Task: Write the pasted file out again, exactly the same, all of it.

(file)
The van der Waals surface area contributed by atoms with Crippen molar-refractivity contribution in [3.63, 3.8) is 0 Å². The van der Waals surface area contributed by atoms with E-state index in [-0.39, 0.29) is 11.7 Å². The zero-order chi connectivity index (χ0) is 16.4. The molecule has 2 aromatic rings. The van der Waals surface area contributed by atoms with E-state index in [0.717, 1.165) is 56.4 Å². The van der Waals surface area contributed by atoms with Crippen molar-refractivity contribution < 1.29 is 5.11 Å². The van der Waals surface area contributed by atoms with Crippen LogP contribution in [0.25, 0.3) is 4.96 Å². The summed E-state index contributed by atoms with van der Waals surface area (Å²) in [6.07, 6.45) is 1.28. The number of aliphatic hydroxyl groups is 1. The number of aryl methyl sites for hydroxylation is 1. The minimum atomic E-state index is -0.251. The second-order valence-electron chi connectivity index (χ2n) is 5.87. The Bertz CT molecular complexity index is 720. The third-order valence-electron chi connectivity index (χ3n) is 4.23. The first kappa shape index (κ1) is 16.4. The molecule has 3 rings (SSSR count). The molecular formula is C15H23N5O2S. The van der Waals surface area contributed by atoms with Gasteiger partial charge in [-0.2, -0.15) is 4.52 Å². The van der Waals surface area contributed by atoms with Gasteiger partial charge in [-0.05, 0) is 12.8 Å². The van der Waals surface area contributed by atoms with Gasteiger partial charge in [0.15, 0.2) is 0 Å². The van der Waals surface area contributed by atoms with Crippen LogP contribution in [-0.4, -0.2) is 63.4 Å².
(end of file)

The van der Waals surface area contributed by atoms with Crippen molar-refractivity contribution in [3.63, 3.8) is 0 Å². The van der Waals surface area contributed by atoms with E-state index in [-0.39, 0.29) is 11.7 Å². The zero-order chi connectivity index (χ0) is 16.4. The molecule has 2 aromatic rings. The van der Waals surface area contributed by atoms with E-state index in [0.717, 1.165) is 56.4 Å². The van der Waals surface area contributed by atoms with Crippen molar-refractivity contribution < 1.29 is 5.11 Å². The van der Waals surface area contributed by atoms with Crippen LogP contribution in [0.25, 0.3) is 4.96 Å². The summed E-state index contributed by atoms with van der Waals surface area (Å²) in [6.07, 6.45) is 1.28. The number of aliphatic hydroxyl groups is 1. The number of aryl methyl sites for hydroxylation is 1. The minimum atomic E-state index is -0.251. The second-order valence-electron chi connectivity index (χ2n) is 5.87. The Bertz CT molecular complexity index is 720. The third-order valence-electron chi connectivity index (χ3n) is 4.23. The first kappa shape index (κ1) is 16.4. The molecule has 3 rings (SSSR count). The molecular formula is C15H23N5O2S. The van der Waals surface area contributed by atoms with Gasteiger partial charge in [-0.2, -0.15) is 4.52 Å². The van der Waals surface area contributed by atoms with Gasteiger partial charge in [-0.05, 0) is 12.8 Å². The van der Waals surface area contributed by atoms with Gasteiger partial charge in [0.15, 0.2) is 0 Å². The van der Waals surface area contributed by atoms with Crippen LogP contribution in [-0.4, -0.2) is 63.4 Å².